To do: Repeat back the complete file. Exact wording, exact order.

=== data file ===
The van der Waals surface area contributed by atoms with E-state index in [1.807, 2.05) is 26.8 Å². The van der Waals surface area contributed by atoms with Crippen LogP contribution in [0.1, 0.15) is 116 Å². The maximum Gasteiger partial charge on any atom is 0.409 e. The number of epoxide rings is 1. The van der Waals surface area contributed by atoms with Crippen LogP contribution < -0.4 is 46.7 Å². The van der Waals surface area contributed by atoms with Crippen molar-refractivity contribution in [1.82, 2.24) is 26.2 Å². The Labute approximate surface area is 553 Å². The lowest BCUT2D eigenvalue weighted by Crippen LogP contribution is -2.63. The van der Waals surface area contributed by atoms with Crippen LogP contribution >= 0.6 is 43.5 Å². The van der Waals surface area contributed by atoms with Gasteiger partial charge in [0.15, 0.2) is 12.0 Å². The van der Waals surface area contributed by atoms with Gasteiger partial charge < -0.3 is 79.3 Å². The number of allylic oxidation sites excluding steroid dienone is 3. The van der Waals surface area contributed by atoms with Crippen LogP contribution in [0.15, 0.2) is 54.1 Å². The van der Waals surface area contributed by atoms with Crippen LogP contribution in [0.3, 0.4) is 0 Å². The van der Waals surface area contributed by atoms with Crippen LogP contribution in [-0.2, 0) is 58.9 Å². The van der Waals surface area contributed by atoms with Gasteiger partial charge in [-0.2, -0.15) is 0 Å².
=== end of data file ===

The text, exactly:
The van der Waals surface area contributed by atoms with E-state index in [1.807, 2.05) is 26.8 Å². The van der Waals surface area contributed by atoms with Crippen LogP contribution in [0.1, 0.15) is 116 Å². The maximum Gasteiger partial charge on any atom is 0.409 e. The number of epoxide rings is 1. The van der Waals surface area contributed by atoms with Crippen LogP contribution < -0.4 is 46.7 Å². The van der Waals surface area contributed by atoms with Crippen molar-refractivity contribution in [1.82, 2.24) is 26.2 Å². The Labute approximate surface area is 553 Å². The lowest BCUT2D eigenvalue weighted by Crippen LogP contribution is -2.63. The van der Waals surface area contributed by atoms with Crippen LogP contribution >= 0.6 is 43.5 Å². The van der Waals surface area contributed by atoms with Gasteiger partial charge in [0.15, 0.2) is 12.0 Å². The van der Waals surface area contributed by atoms with Gasteiger partial charge < -0.3 is 79.3 Å². The number of allylic oxidation sites excluding steroid dienone is 3. The van der Waals surface area contributed by atoms with Crippen LogP contribution in [0.15, 0.2) is 54.1 Å². The van der Waals surface area contributed by atoms with Crippen LogP contribution in [0.3, 0.4) is 0 Å². The van der Waals surface area contributed by atoms with Crippen LogP contribution in [-0.2, 0) is 58.9 Å². The van der Waals surface area contributed by atoms with Gasteiger partial charge in [-0.2, -0.15) is 0 Å².